Wednesday, September 10, 2014

The Screaming Skull (1958) review


   Though this movie may seem like terrible, B-movie garbage to some, I have to admit that I had a lot of fun watching this one. Though cheesy, the intended scares and concept of the movie's horror aspect came off as very entertaining and nostalgic, if you will, in relation to the time of the black-and-white, B-movie mania. Even with that, the performances have great potential, and the movie carries a great spirit of the horror it wants to be.

PLOT: Newlyweds Eric (John Hudson) and Jenni (Peggy Webber) Whitlock have just moved back into the large house of Eric's late wife, which has been carefully maintained by the creepy groundskeeper, Mickey (Alex Nichol), who withholds a deep respect for the dead woman's memory. The marriage is going great for the newlyweds until Jenni starts seeing strange apparitions in her home, such as random skulls everywhere and flashes of Eric's late wife. With all these apparitions of terror, she starts hearing random screams similar to the peacocks that waltz around the yard. Eric, hearing of these occurrences, even starts to think she's going insane. Is her mind getting to her or are these apparitions really coming to her? The plot is actually pretty decent if you replace the skulls with more threatening apparitions of a sort. The execution is both a letdown and a prime factor of the movie's camp. The execution makes the movie come off as ridiculous, with imagery failing to even give you a chill until maybe once near the end. However, the execution also seems to glorify the camp in the movie, making the bad seem so much more entertaining and hilarious than it really is.

ACTING: The acting performances in this movie are actually really good, though the content lets down the potential. Our two leads, Eric and Jenni Whitlock, are actually very well played by John Hudson and Peggy Webber. Anytime the leads needed to show emotion, it was performed excellently, with several blood-curdling screams from Webber and general conversation with Hudson. Along with our leads, Alex Nichol (also the director) supplied a more-than-decent performance as Mickey, the creepy groundskeeper. His performance of the groundskeeper really tried to set the mood for the movie, even though the true mood it was setting was never really reached. The movie in itself is extremely low-budget with characters; aside from these three, we have exactly two other characters: Russ Conway and Tony Jackson as Mr. and Mrs. Snow. They didn't do anything significant performance-wise, however.

SCORE: The score of the film tried to set a creepy kind of mood to freak the audience out, with operatic-type themes suggesting something ghostly. However, with all of the cheese and camp of the movie, it feels misplaced and almost laughable. It's definitely a well done horror score, but it just doesn't fit and kind of enhances the hilarity and entertainment I feel during this movie.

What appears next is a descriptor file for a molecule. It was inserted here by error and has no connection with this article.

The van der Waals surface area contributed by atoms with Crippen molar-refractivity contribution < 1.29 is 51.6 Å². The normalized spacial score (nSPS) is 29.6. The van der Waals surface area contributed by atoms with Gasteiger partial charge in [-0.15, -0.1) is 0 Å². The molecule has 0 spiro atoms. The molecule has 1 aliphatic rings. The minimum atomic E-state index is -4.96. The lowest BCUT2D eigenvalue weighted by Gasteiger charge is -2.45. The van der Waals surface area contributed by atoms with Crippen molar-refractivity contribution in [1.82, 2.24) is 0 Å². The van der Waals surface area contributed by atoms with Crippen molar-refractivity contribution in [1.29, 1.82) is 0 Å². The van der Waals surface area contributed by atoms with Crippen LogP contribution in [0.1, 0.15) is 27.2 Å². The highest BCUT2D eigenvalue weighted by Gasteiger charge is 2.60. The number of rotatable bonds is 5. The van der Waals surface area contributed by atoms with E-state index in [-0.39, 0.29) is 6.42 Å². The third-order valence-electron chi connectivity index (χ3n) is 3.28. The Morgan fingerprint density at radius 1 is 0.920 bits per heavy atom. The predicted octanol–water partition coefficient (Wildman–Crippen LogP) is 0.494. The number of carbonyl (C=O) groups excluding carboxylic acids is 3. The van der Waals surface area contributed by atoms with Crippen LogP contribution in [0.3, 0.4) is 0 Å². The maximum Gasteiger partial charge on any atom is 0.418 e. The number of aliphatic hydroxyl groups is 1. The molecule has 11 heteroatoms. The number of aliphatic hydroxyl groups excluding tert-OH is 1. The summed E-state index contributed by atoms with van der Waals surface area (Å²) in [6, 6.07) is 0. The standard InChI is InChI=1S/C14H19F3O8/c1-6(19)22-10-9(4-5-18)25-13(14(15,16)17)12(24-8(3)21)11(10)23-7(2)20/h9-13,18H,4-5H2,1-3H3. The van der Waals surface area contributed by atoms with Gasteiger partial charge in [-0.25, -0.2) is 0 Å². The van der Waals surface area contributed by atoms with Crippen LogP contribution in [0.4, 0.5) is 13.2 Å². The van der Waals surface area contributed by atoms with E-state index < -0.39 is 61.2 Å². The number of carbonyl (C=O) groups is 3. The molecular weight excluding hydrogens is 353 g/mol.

EFFECTS: The effects in here were really cheap. There really isn't much to say about them, considering the majority of them were skull props and occasional faded-out flashes of skulls and ghosts a.k.a. people in sheets. The one effect I thought to be decently interesting for its time would be the skull corpse near the end, for it actually stands and moves and looks a little like it poses a threat.

MISC. THOUGHTS: With all of the low-budget fails of which I have described, including the non-threatening effects, not-scary imagery, and ensuing, unintentional hilarity, you would think I would mark this movie as terrible. However, I don't have the power to say that this movie didn't entertain me one bit. The promise of needing a coffin in the beginning to the unintentional hilarity of the scares to me just come off as glorious camp. This seems like it unintentionally wanted to be a parody of its own time frame of film. The era of midnight shock-horror in the 50s and 60s were very well cheesy yet known as notorious days in early horror filmmaking, and this film seems to accidentally glorify just that. It feels almost like this is intended to be just a low-budget camp fest to glorify its own era of horror. Though it may not have been intended to come off as that, it came off as that to me and I really have to say I enjoyed the movie with this aspect in mind. It was actually a lot of fun to watch.

   This old midnight horror flick was very cheaply made and quite bad, but it was very fun to watch. The acting performances were actually pretty good and the unintentional camp made this a fun movie for me to watch, as I found it hilarious and all in good spirit of this sub-genre of horror back in its time. If you look at it from a more serious standpoint, the execution is ridiculous, the score is almost misfitting, and the effects are failed attempts, making this feel cheaper than it actually is. The factor that determines whether you like this movie or not is how much fun you actually have watching it, and for me, there was a lot of fun had actually watching this.

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